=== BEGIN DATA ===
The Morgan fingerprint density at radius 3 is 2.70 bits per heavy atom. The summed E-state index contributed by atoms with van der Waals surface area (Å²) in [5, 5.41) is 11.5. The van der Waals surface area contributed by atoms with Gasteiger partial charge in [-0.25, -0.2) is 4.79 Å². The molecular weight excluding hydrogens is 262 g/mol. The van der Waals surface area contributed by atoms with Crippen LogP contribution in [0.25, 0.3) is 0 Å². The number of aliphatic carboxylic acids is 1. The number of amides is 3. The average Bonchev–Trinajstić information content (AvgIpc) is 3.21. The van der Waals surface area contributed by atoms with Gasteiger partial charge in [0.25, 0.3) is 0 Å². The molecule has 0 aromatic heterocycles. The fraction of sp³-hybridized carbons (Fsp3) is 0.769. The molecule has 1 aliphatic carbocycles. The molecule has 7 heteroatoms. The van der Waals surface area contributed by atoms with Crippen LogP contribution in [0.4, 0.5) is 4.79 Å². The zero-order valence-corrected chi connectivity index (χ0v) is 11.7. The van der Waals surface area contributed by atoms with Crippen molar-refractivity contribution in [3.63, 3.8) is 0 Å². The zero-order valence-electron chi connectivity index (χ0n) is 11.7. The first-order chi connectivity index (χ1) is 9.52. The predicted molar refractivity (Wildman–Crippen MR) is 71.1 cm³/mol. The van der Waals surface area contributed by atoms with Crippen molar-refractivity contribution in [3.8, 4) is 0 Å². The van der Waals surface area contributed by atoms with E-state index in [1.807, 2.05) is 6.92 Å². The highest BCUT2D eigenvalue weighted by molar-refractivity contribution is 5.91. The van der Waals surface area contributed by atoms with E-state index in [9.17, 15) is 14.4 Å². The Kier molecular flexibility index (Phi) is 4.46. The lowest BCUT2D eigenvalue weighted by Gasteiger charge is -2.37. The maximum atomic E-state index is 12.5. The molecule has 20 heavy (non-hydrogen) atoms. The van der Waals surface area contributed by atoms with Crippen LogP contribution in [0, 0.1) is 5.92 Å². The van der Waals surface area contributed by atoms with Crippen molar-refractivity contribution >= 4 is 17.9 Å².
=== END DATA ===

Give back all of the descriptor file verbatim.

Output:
The Morgan fingerprint density at radius 3 is 2.70 bits per heavy atom. The summed E-state index contributed by atoms with van der Waals surface area (Å²) in [5, 5.41) is 11.5. The van der Waals surface area contributed by atoms with Gasteiger partial charge in [-0.25, -0.2) is 4.79 Å². The molecular weight excluding hydrogens is 262 g/mol. The van der Waals surface area contributed by atoms with Crippen LogP contribution in [0.25, 0.3) is 0 Å². The number of aliphatic carboxylic acids is 1. The number of amides is 3. The average Bonchev–Trinajstić information content (AvgIpc) is 3.21. The van der Waals surface area contributed by atoms with Gasteiger partial charge in [0.25, 0.3) is 0 Å². The molecule has 0 aromatic heterocycles. The fraction of sp³-hybridized carbons (Fsp3) is 0.769. The molecule has 1 aliphatic carbocycles. The molecule has 7 heteroatoms. The van der Waals surface area contributed by atoms with Crippen LogP contribution in [0.4, 0.5) is 4.79 Å². The zero-order valence-corrected chi connectivity index (χ0v) is 11.7. The van der Waals surface area contributed by atoms with Crippen molar-refractivity contribution in [3.63, 3.8) is 0 Å². The zero-order valence-electron chi connectivity index (χ0n) is 11.7. The first-order chi connectivity index (χ1) is 9.52. The predicted molar refractivity (Wildman–Crippen MR) is 71.1 cm³/mol. The van der Waals surface area contributed by atoms with Crippen molar-refractivity contribution in [3.8, 4) is 0 Å². The van der Waals surface area contributed by atoms with E-state index in [1.807, 2.05) is 6.92 Å². The highest BCUT2D eigenvalue weighted by molar-refractivity contribution is 5.91. The van der Waals surface area contributed by atoms with E-state index in [9.17, 15) is 14.4 Å². The Kier molecular flexibility index (Phi) is 4.46. The lowest BCUT2D eigenvalue weighted by Gasteiger charge is -2.37. The maximum atomic E-state index is 12.5. The molecule has 20 heavy (non-hydrogen) atoms. The van der Waals surface area contributed by atoms with Crippen LogP contribution in [0, 0.1) is 5.92 Å². The van der Waals surface area contributed by atoms with Crippen molar-refractivity contribution >= 4 is 17.9 Å².